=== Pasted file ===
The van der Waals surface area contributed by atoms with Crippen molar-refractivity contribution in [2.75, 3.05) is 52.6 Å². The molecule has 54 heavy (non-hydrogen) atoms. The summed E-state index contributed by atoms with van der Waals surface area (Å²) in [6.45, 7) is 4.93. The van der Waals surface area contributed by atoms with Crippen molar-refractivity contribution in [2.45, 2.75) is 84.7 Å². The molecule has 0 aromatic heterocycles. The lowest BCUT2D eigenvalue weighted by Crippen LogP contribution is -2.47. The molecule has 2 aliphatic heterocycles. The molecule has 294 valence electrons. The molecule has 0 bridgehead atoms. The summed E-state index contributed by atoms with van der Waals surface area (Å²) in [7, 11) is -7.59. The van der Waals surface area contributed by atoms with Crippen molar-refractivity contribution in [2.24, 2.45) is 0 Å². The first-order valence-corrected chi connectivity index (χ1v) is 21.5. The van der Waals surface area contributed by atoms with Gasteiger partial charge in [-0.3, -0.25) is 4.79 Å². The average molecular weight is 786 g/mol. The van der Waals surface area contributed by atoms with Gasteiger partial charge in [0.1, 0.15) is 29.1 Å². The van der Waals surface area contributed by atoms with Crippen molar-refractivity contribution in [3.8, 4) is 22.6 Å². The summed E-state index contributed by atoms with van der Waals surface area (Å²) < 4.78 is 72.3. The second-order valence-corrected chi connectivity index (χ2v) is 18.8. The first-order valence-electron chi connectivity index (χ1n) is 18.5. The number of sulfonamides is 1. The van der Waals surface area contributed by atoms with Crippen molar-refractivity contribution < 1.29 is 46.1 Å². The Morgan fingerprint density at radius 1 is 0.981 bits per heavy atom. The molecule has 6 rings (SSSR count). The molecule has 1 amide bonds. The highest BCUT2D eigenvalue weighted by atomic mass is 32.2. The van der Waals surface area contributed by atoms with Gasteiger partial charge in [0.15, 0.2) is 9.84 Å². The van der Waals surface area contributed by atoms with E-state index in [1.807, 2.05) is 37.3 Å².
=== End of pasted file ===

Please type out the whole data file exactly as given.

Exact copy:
The van der Waals surface area contributed by atoms with Crippen molar-refractivity contribution in [2.75, 3.05) is 52.6 Å². The molecule has 54 heavy (non-hydrogen) atoms. The summed E-state index contributed by atoms with van der Waals surface area (Å²) in [6.45, 7) is 4.93. The van der Waals surface area contributed by atoms with Crippen molar-refractivity contribution in [2.45, 2.75) is 84.7 Å². The molecule has 0 aromatic heterocycles. The lowest BCUT2D eigenvalue weighted by Crippen LogP contribution is -2.47. The molecule has 2 aliphatic heterocycles. The molecule has 294 valence electrons. The molecule has 0 bridgehead atoms. The summed E-state index contributed by atoms with van der Waals surface area (Å²) in [7, 11) is -7.59. The van der Waals surface area contributed by atoms with Crippen molar-refractivity contribution in [2.24, 2.45) is 0 Å². The first-order valence-corrected chi connectivity index (χ1v) is 21.5. The van der Waals surface area contributed by atoms with Gasteiger partial charge in [-0.3, -0.25) is 4.79 Å². The average molecular weight is 786 g/mol. The van der Waals surface area contributed by atoms with Gasteiger partial charge in [0.1, 0.15) is 29.1 Å². The van der Waals surface area contributed by atoms with Crippen molar-refractivity contribution in [3.8, 4) is 22.6 Å². The summed E-state index contributed by atoms with van der Waals surface area (Å²) < 4.78 is 72.3. The second-order valence-corrected chi connectivity index (χ2v) is 18.8. The first-order valence-electron chi connectivity index (χ1n) is 18.5. The number of sulfonamides is 1. The van der Waals surface area contributed by atoms with Crippen molar-refractivity contribution < 1.29 is 46.1 Å². The Morgan fingerprint density at radius 1 is 0.981 bits per heavy atom. The molecule has 6 rings (SSSR count). The molecule has 1 amide bonds. The highest BCUT2D eigenvalue weighted by atomic mass is 32.2. The van der Waals surface area contributed by atoms with Gasteiger partial charge in [0.15, 0.2) is 9.84 Å². The van der Waals surface area contributed by atoms with E-state index in [1.807, 2.05) is 37.3 Å².